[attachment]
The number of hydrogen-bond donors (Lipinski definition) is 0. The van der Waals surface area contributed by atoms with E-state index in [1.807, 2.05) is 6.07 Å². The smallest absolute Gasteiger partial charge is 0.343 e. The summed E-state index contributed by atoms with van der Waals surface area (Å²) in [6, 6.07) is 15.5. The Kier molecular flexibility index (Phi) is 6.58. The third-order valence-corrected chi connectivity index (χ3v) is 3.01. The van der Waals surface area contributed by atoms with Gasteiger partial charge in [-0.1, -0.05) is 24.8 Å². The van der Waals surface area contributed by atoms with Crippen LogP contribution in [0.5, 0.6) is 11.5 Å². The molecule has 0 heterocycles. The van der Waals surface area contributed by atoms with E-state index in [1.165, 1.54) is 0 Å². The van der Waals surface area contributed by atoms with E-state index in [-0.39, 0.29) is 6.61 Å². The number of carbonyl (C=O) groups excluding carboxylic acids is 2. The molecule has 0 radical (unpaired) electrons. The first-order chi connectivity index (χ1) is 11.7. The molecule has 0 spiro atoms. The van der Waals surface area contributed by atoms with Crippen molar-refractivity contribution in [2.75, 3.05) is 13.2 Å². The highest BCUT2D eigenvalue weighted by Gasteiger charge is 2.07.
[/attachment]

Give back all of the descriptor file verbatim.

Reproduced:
The number of hydrogen-bond donors (Lipinski definition) is 0. The van der Waals surface area contributed by atoms with E-state index in [1.807, 2.05) is 6.07 Å². The smallest absolute Gasteiger partial charge is 0.343 e. The summed E-state index contributed by atoms with van der Waals surface area (Å²) in [6, 6.07) is 15.5. The Kier molecular flexibility index (Phi) is 6.58. The third-order valence-corrected chi connectivity index (χ3v) is 3.01. The van der Waals surface area contributed by atoms with Gasteiger partial charge in [-0.1, -0.05) is 24.8 Å². The van der Waals surface area contributed by atoms with Crippen LogP contribution in [0.5, 0.6) is 11.5 Å². The molecule has 0 heterocycles. The van der Waals surface area contributed by atoms with E-state index in [1.165, 1.54) is 0 Å². The van der Waals surface area contributed by atoms with E-state index in [-0.39, 0.29) is 6.61 Å². The number of carbonyl (C=O) groups excluding carboxylic acids is 2. The molecule has 0 radical (unpaired) electrons. The first-order chi connectivity index (χ1) is 11.7. The molecule has 0 spiro atoms. The van der Waals surface area contributed by atoms with Crippen molar-refractivity contribution in [2.75, 3.05) is 13.2 Å². The highest BCUT2D eigenvalue weighted by Gasteiger charge is 2.07.